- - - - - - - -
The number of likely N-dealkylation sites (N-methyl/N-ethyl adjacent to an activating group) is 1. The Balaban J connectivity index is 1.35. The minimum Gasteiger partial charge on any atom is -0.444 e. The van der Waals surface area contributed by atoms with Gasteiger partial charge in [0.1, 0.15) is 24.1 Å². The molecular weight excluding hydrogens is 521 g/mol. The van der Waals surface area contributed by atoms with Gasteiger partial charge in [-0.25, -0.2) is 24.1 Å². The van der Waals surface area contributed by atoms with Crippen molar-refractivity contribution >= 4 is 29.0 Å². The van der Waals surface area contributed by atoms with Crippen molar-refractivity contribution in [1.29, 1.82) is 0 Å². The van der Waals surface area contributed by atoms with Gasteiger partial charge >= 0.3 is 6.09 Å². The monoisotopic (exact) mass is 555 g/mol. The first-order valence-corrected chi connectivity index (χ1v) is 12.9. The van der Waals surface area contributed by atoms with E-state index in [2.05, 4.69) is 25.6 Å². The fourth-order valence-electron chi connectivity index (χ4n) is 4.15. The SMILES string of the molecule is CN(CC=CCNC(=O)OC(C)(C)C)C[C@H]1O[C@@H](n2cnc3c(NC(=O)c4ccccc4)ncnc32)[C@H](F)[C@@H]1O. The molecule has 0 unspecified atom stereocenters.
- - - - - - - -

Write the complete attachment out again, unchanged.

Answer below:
The number of likely N-dealkylation sites (N-methyl/N-ethyl adjacent to an activating group) is 1. The Balaban J connectivity index is 1.35. The minimum Gasteiger partial charge on any atom is -0.444 e. The van der Waals surface area contributed by atoms with Gasteiger partial charge in [0.1, 0.15) is 24.1 Å². The molecular weight excluding hydrogens is 521 g/mol. The van der Waals surface area contributed by atoms with Gasteiger partial charge in [-0.25, -0.2) is 24.1 Å². The van der Waals surface area contributed by atoms with Crippen molar-refractivity contribution >= 4 is 29.0 Å². The van der Waals surface area contributed by atoms with Crippen molar-refractivity contribution in [1.29, 1.82) is 0 Å². The van der Waals surface area contributed by atoms with Gasteiger partial charge >= 0.3 is 6.09 Å². The monoisotopic (exact) mass is 555 g/mol. The first-order valence-corrected chi connectivity index (χ1v) is 12.9. The van der Waals surface area contributed by atoms with E-state index in [2.05, 4.69) is 25.6 Å². The fourth-order valence-electron chi connectivity index (χ4n) is 4.15. The SMILES string of the molecule is CN(CC=CCNC(=O)OC(C)(C)C)C[C@H]1O[C@@H](n2cnc3c(NC(=O)c4ccccc4)ncnc32)[C@H](F)[C@@H]1O. The molecule has 0 unspecified atom stereocenters.